Saudi Arabia: A Model in Privatization: Successful Change Management in the Ports of Saudi Arabia

Article excerpt

SAUDI ARABIA

A Model in Privatization: Successful Change Management in the Ports of Saudi Arabia, by Mohammed A. Bakr. London, UK: The London Center of Arab Studies (LCAS), 2001. xxiii + 120 pages. Appendix to p.128. Index to p. 136. n.p.

Privatization is an important issue that has been tackled by many researchers both in developed and developing countries. A surge of literature on privatization suggests that it promotes economic growth, stimulates productive efficiency, expands the role of the private sector, reduces the size of the government sector, attracts foreign investment, and helps in the development of capital market programs especially in developing countries.

The book under review presents a case study of privatization and economic transformation in Saudi Arabia. The author combines both theoretical analysis and personal experience to describe the privatization of ports in Saudi Arabia. The book consists of nine chapters. Chapter 1 examines the importance of the sea and maritime industry to the Saudi economy. It also provides a description of the structure and capacity of Saudi ports. Chapter 2 discusses the reasons for the privatization of ports in Saudi Arabia, the most important of which is meeting challenges of globalization and keeping pace with the evolving needs of the business community. The chapter also suggests policies for consolidating the gains reaped from such an experience. Chapter 3 presents a descriptive approach to the selection of the Saudi privatization model that "addresses shortcomings of the existing system" (p. 33) and suggests a broad set of complementary policies to prepare for privatization. Chapter 4 reviews the different types of possible partnerships between government and the private sector in the management of the privatized Saudi ports.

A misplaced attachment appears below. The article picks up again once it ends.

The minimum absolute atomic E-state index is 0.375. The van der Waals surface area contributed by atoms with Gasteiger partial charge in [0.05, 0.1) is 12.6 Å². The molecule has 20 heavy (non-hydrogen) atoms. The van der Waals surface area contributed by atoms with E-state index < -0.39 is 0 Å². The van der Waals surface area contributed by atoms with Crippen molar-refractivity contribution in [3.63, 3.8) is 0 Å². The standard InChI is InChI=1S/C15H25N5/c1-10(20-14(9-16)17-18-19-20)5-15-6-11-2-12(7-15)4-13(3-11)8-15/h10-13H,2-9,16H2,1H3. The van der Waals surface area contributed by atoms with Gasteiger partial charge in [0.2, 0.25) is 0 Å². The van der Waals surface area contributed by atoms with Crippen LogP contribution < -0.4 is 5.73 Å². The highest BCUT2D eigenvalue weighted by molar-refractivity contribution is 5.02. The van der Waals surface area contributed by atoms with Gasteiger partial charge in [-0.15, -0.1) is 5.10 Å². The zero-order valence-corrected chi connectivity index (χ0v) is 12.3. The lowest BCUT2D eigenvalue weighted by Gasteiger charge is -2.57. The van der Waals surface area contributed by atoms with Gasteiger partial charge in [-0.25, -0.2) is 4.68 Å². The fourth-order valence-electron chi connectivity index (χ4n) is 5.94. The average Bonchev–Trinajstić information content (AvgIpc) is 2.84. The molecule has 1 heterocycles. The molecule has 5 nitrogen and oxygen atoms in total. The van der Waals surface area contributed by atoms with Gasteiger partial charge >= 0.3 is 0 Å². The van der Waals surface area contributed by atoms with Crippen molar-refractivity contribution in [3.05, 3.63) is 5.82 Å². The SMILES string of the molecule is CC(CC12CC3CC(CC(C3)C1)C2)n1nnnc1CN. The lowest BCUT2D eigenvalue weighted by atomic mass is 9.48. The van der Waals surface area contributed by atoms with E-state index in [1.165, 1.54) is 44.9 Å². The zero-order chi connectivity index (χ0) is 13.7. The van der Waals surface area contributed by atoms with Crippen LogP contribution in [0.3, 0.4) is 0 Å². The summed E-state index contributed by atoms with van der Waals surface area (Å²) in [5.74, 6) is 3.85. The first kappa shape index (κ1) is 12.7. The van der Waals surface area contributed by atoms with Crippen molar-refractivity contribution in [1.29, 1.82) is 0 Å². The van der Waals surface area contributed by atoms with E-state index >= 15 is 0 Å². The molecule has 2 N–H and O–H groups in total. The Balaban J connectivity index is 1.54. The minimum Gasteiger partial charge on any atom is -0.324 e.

The remaining chapters of the book focus on the Saudi ports privatization experience, and the lessons that can be derived from it. Chapter 5 deals with the key elements of the privatization model applied in the case of Saudi Arabian ports, which is "designed to foster a spirit of partnership between the public and private sectors, with each side having clearly defined roles and responsibilities" (p. 61). Under this model, the government retains ownership of the ports and their assets but delegates the management functions to the private sector. …

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